In reply to your interesting letter of yesterday's date, it is as impossible to assign a date to the inclusion of the Flat Holm within the parish of Saint Mary, Cardiff, as to name the precise period when that parish was originally formed. This was probably done shortly before the Norman Conquest of Glamorgan, and there is no reason to doubt that the Flat Holm was included from the first. According to the Perambulation of 1373, Bristol at that time claimed no portion of the island as being within her jurisdiction. The Marquess of Bute holds the soil of the Flat Holm by the same title as the rest of his Lordship of Cardiff Castle and its dependencies. The Particulars, dated 10 April 1550, for the Crown Grant of this Lordship to Sir William Herbert, Lord Bute's predecessor in title, include "the farm and profit of the conies of fflate holmes" under the heading "Town of Cardiff." (Cardiff Records, Vol. I., p. 461.) There can be no doubt that the Flat Holm anciently, and from time immemorial, was a portion of the Lordship of Glamorgan, of which Cardiff was the capital. In 1492 the Minister of the then Lord, Jasper, Duke of Bedford, accounted, under the heading "Farm and issues of the burgages" (of Cardiff Burgh). for "10s. farm of the rabbit-warren of the fflatholmes." (Cardiff Records, Vol. I., p. 175). The right of taking "conies on the Flat Holm" was a hereditament which long remained in the hands of the Lord himself, as part of his demesne of Cardiff Castle.
In 1814, when Rothley & Co. were tenants of the Flat Holm, the island was rated as part of the parish of Saint Mary, Cardiff, according to the earliest extant Rate Book. It is a matter of local tradition that the Vicar of Saint Mary's in times past visited the island in person and collected his tithe there.
The Act 2 & 3 W. IV., cap. 64, schedule M, names the Flat Holmes as an isolated part in the Bristol Channel belonging to the county of Glamorgan, and declares that the island is to be annexed to Glamorganshire for Parliamentary purposes.
The Schedule to the Cardiff Improvement Act 1875 has these words :—" Cardiff South Ward. The district bounded on the North by the West Ward and comprising the Great Western Railway and the portion of the borough lying South of same including the island of the Flat Holmes. The boundary of this ward is coloured red on the borough plan."
The first extract from William of Worcester's Itinerary, which you kindly send me, evidently refers to the Flat Holm, though I do not understand the allusion to the Towey. The figures 100, in reference to the population, are perhaps a mistake for 10. The distance from Lavernock Point (low-water mark) to about the centre of Flat Holm Island, is 2 miles and 5 furlongs.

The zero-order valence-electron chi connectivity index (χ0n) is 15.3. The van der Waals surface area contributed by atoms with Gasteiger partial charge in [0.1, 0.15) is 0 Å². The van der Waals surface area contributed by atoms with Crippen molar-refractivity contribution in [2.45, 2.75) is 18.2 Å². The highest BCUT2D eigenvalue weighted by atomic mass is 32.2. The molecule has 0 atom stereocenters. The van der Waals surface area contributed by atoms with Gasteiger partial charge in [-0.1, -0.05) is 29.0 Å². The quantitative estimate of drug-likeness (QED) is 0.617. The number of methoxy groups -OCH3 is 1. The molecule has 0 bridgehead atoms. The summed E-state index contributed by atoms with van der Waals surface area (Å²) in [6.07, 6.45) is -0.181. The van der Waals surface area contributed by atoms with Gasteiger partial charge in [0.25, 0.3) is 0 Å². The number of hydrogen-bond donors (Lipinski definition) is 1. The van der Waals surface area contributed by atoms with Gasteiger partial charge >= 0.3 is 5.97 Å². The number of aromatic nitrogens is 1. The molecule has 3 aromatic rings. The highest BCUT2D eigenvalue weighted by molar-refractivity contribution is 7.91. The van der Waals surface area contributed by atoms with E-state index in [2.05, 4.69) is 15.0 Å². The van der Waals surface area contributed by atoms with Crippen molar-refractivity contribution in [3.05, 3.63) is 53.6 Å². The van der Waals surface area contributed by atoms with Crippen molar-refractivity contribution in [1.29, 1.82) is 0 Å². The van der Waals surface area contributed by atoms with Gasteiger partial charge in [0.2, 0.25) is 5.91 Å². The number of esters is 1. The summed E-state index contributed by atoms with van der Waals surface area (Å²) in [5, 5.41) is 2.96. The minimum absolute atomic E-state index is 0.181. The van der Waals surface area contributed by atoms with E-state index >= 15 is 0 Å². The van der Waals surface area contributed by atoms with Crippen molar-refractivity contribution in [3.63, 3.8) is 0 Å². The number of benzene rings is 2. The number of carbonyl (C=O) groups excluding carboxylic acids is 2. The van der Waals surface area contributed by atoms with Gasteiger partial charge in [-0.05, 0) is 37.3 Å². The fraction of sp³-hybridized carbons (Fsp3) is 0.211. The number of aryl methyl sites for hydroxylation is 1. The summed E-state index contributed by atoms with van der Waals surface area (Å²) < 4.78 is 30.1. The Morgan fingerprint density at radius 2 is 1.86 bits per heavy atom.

The Flat Holm has been from time immemorial accounted part of the Borough of Cardiff. The occasion of its becoming so would be vainly sought for among extant records, but the early history of the island serves to explain the matter to some extent. Long before the Norman conquest of Glamorgan, the Flat Holm was a favorite resort of such noted luminaries of the British Church as Saint Cadoc and Saint Illtyd. It was there that Saint Cadoc of Llancarfan used to pass the season of Lent with his monastic brethren. (Camb. Brit. SS., pp. 45, 336.) The venerable religious traditions which clustered round the Holms were doubtless the reason why the Flat Holm was included in in the parish of Saint Mary, the spiritualities and temporalities whereof the Norman Lords of Glamorgan obtained for their favourite Abbey of Tewkesbury. Two of the murderers of Saint Thomas a Beckett were buried on the Holms, and the full dedication of Saint Mary's church in Norman times was "Saint Mary the Virgin and Saint Thomas the Martyr."
All these facts are insignificant in themselves, but taken together they show the long and intimate connection of the Flat Holm with the Borough of Cardiff. (fn. 9)
The Corporation's Right to Levy Harbour Dues.
In the time when the Marcher Lordship of Glamorgan and Morganwg (including the Vill of Cardiff) was under the unrestricted dominion of the Norman Fitz-Hamo's successors in title, the payments made in respect of merchandise shipped or landed at Cardiff was a source of income to the Lord, and to him alone. In 1316, when the Lordship was in the King's wardship, owing to the minority of the Lord, the official Custodian accounted to the Crown "for 7s. 2d. of the tolls of the sea landing-place"; and, among the "Issues of the Vill," he accounted for "2s. 5d. received of the toll of timber sold in the port of Kaerdif," for the preceding year. As a matter of course, it was then the Lord who bore the entire expense of maintaining the navigation and the quay, near the mouth of the river Taff.